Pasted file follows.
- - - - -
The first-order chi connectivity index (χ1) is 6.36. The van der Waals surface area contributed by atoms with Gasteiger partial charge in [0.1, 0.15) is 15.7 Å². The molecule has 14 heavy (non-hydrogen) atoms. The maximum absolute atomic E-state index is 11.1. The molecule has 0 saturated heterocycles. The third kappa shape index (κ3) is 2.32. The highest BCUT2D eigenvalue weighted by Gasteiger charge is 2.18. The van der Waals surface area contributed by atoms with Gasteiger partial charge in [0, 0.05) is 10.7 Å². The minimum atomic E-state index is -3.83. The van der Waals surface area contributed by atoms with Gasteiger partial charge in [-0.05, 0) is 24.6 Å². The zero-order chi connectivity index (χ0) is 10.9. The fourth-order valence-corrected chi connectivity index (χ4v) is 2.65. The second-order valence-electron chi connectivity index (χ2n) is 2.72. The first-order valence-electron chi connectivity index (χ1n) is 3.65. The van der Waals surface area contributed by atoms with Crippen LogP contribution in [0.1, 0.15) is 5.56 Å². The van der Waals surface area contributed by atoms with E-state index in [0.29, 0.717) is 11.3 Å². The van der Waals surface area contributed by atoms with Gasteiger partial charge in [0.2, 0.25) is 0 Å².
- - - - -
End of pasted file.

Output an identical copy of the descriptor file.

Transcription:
The first-order chi connectivity index (χ1) is 6.36. The van der Waals surface area contributed by atoms with Gasteiger partial charge in [0.1, 0.15) is 15.7 Å². The molecule has 14 heavy (non-hydrogen) atoms. The maximum absolute atomic E-state index is 11.1. The molecule has 0 saturated heterocycles. The third kappa shape index (κ3) is 2.32. The highest BCUT2D eigenvalue weighted by Gasteiger charge is 2.18. The van der Waals surface area contributed by atoms with Gasteiger partial charge in [0, 0.05) is 10.7 Å². The minimum atomic E-state index is -3.83. The van der Waals surface area contributed by atoms with Gasteiger partial charge in [-0.05, 0) is 24.6 Å². The zero-order chi connectivity index (χ0) is 10.9. The fourth-order valence-corrected chi connectivity index (χ4v) is 2.65. The second-order valence-electron chi connectivity index (χ2n) is 2.72. The first-order valence-electron chi connectivity index (χ1n) is 3.65. The van der Waals surface area contributed by atoms with Crippen LogP contribution in [0.1, 0.15) is 5.56 Å². The van der Waals surface area contributed by atoms with E-state index in [0.29, 0.717) is 11.3 Å². The van der Waals surface area contributed by atoms with Gasteiger partial charge in [0.2, 0.25) is 0 Å².